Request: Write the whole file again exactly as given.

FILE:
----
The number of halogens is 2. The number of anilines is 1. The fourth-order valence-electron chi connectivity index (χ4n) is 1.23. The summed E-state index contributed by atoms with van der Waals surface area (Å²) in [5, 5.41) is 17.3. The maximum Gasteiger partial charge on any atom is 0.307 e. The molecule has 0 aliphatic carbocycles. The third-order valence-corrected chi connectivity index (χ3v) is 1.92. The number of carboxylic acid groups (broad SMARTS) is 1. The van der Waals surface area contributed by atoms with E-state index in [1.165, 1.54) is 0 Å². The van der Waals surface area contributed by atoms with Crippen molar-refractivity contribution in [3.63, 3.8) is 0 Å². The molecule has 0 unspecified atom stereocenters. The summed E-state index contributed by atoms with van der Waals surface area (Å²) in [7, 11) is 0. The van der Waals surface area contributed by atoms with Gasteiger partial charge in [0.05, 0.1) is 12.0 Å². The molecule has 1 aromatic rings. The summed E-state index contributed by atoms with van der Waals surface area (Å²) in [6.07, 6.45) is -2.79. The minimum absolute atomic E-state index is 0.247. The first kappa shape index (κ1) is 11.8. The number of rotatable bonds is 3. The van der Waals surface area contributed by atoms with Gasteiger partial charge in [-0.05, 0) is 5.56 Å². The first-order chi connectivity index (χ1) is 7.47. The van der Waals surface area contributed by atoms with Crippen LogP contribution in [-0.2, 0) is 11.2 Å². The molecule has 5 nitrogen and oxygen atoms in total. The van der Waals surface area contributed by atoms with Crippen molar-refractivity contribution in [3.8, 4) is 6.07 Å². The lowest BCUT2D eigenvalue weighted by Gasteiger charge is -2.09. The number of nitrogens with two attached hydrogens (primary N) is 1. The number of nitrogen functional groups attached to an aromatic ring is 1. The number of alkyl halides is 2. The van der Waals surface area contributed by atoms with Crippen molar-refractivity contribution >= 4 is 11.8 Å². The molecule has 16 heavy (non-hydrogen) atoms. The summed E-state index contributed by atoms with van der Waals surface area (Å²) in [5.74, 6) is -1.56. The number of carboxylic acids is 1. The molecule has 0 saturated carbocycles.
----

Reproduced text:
The number of halogens is 2. The number of anilines is 1. The fourth-order valence-electron chi connectivity index (χ4n) is 1.23. The summed E-state index contributed by atoms with van der Waals surface area (Å²) in [5, 5.41) is 17.3. The maximum Gasteiger partial charge on any atom is 0.307 e. The molecule has 0 aliphatic carbocycles. The third-order valence-corrected chi connectivity index (χ3v) is 1.92. The number of carboxylic acid groups (broad SMARTS) is 1. The van der Waals surface area contributed by atoms with E-state index in [1.165, 1.54) is 0 Å². The van der Waals surface area contributed by atoms with Crippen molar-refractivity contribution in [3.63, 3.8) is 0 Å². The molecule has 0 unspecified atom stereocenters. The summed E-state index contributed by atoms with van der Waals surface area (Å²) in [7, 11) is 0. The van der Waals surface area contributed by atoms with Gasteiger partial charge in [0.05, 0.1) is 12.0 Å². The molecule has 1 aromatic rings. The summed E-state index contributed by atoms with van der Waals surface area (Å²) in [6.07, 6.45) is -2.79. The minimum absolute atomic E-state index is 0.247. The first kappa shape index (κ1) is 11.8. The number of rotatable bonds is 3. The van der Waals surface area contributed by atoms with Gasteiger partial charge in [-0.05, 0) is 5.56 Å². The first-order chi connectivity index (χ1) is 7.47. The van der Waals surface area contributed by atoms with Crippen LogP contribution in [-0.2, 0) is 11.2 Å². The molecule has 5 nitrogen and oxygen atoms in total. The van der Waals surface area contributed by atoms with Crippen molar-refractivity contribution in [3.8, 4) is 6.07 Å². The lowest BCUT2D eigenvalue weighted by Gasteiger charge is -2.09. The number of nitrogens with two attached hydrogens (primary N) is 1. The number of nitrogen functional groups attached to an aromatic ring is 1. The number of alkyl halides is 2. The van der Waals surface area contributed by atoms with Crippen molar-refractivity contribution >= 4 is 11.8 Å². The molecule has 16 heavy (non-hydrogen) atoms. The summed E-state index contributed by atoms with van der Waals surface area (Å²) in [5.74, 6) is -1.56. The number of carboxylic acids is 1. The molecule has 0 saturated carbocycles.